Through Schoology, students will have instruction on core courses like math, phonograms, spelling, reading, writing, grammar, social studies and science, Superintendent Nicole Kirkley told Legacy parents.

Assignments will be delivered online rather than in physical packets.

“We have a full platform, very different from fourth quarter, where all of our curriculum is built out with videos, the textbook, activities, discussion posts, quizzes, tests, much like you might see in a college learning environment. However, very interactive and catered toward our young students,” Kirkley said.

Using Google Classroom, Heritage Academy, also a charter, has started its second year by adding a senior class. Students were allowed to opt for online for the rest of the semester even after the state allows campuses to open.

Jared Taylor, chairman of the HA board, told parents their feedback after fourth quarter informed their decisions for the new school year.

“We will be keeping the good and improving in areas we were not as strong,” he wrote in a companywide letter.

Debuting this year, A+ Charter Schools is project-based learning for grades 7-10. To open Aug. 3, the charter is using PBLWorks as its virtual teaching model. When allowed to come onto campus for classes, student will have full in-person and hybrid models.


The relationship between teachers and their students will look different from the fourth quarter, according to MUSD’s distance-learning plans.

“There are going to be regular communication expectations, whether that be daily synchronous instruction, frequent emails home, frequent phone calls, blackboard messages,” Dickinson said.

The district has a Blocksi tool that can monitor what’s happening on students’ screens to provide support.

“Synchronous teaching will change – we did not have that feature available in April and May to our families,” Dickinson said. “There will be daily synchronous instruction happening, so a live teacher will be meeting with their classes. Additionally, we are asking that those lessons be recorded, because we do have families that are working families, and we know that we need to have these lessons available for our students at any time of the day.”

Dickinson, a former kindergarten teacher, emphasized the value of having a live teacher instead of just a software program for classes.

“There are just a lot of personal touches that teachers bring to the classroom that we’re trying to embed along with the outline from providers,” she said. “We can build upon that internally with personal touches from every classroom teacher building in enrichment opportunities.”

Teachers are expected to stay connected with each other, too, through regular virtual meetings. The success of the distance-learning program leans on teachers being on the same page with administration, staff and their students, and sticking to the scope and sequence.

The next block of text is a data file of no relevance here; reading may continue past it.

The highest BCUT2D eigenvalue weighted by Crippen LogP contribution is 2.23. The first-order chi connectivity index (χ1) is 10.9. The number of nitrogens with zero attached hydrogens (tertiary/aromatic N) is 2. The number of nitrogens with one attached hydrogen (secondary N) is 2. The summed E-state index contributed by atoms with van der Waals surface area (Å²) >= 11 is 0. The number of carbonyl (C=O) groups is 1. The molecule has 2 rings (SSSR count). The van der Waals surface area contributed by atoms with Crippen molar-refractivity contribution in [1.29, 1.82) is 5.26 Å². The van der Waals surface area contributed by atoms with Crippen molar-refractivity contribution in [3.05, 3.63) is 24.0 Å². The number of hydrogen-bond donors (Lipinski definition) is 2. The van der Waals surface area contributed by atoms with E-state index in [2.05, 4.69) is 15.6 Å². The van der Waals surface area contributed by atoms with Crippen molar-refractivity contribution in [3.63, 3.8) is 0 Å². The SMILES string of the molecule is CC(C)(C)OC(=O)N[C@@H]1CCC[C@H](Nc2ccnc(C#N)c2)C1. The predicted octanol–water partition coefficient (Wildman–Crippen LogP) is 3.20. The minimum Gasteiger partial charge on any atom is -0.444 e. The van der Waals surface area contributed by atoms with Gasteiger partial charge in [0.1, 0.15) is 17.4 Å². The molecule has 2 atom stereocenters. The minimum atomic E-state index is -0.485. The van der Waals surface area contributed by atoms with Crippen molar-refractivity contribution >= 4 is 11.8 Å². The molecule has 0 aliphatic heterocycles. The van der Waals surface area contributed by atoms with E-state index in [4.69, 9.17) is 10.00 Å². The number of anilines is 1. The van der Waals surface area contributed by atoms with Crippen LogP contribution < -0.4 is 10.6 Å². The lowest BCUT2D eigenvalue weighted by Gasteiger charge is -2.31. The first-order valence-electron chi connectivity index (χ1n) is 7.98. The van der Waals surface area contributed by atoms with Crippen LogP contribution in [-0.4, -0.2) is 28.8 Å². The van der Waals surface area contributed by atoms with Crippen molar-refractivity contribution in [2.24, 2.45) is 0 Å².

“We’ve got a great plan, but that communication is key, though,” she said.

Class materials being distributed at Butterfield Elementary.


The youngest learners were a focus of concern last year. Keeping kindergarteners and first graders tuned in, engaged and learning was labor-intensive for parents. As the parent of an incoming first-grader, Dickinson said that was one of the first things she looked at.

Florida Virtual was chosen by MUSD because of its ability to accommodate those children. And the only physical supplies required are available in a typical home.

“They are able to listen through that platform; they are able to watch through that platform. But there’s also the principles that go along with it, the pencil and paper practice with virtual classes and collaborative lessons within the classroom with their peers,” Dickinson said. “Obviously, there’s no physical touching, but … it was just more specialized for them. Almost gamified with some of their activities.”

She said Florida Virtual and Edgenuity accommodate special education, allowing it to continue to be a “push-in” model. New Exceptional Student Services Director Teri Louer and the district’s program specialists have talked through the process with resource teachers to maintain the connection.

Meanwhile, the Career and Technical Education Department at MHS, which ranges from computer repair to welding, has different virtual models. New Director Marlene Armstrong was on Google Classroom building out those courses. “They have different laptops with specialized software for their courses,” she said.

MUSD is well aware of the danger of learning gaps. There was investment in more interventionists. IT has also been open to more programs brought to them, especially for specialized teaching. When a speech pathologist suggested software she saw at work in another district, Dickinson said, “Absolutely.”

“We know that we will need small-group instruction to meet the needs of all of our students.”


MUSD upgraded to Google Enterprise knowing that student information would be going home with the devices. In some cases, that laptop might be the only device in the household, opening up the possibility that someone else in the home might use it for their own business, which is not encouraged.

“That is one of the reasons that we did upgrade,” Dickinson said.

MUSD also invested in CrowdStrike to limit security breaches. There have been four reports since April. A breach shuts down the computer and automatically sends a security report to the IT team, letting them rectify the issue.

Blocksi also notifies the team of inappropriate searches, which may go to the counseling department or administration if deemed necessary.


To make virtual classrooms work, no matter how much synchronicity is involved, MUSD is leaning on two pillars – teachers and parents. Parents are offered training on the platforms to better understand what is happening so they can help their kids.

“We know that their world has been flipped upside down,” Dickinson said. “I mean, my living room became a classroom. And as a former teacher, I was still trying to figure out how that looks. And now with me back at work full-time, my husband is figuring out how that looks.”

Promoted on the district website, the parent training will be uploaded to YouTube in English and Spanish.

“We’re hopeful that parents are feeling supported with the amount of interaction between home and school, even though school is on a computer screen.”

The additional tech specialists are expected to be a boon to the process, especially for teachers. Dickinson said she wants the faculty to have full faith in the team that is on the ground every day.

“They are former classroom teachers in MUSD,” she said. “’They know our curriculum, they know our devices, they know our kids, they know our families. They’re going to be a wealth of a resources.

“We are here to support at all times. They know our hours of support are 7 a.m. to 4 p.m. That is when our office is typically staffed. However, I will tell you right now, 90% of these teachers have my cell phone number.”

This story appears in part in the August issue of InMaricopa.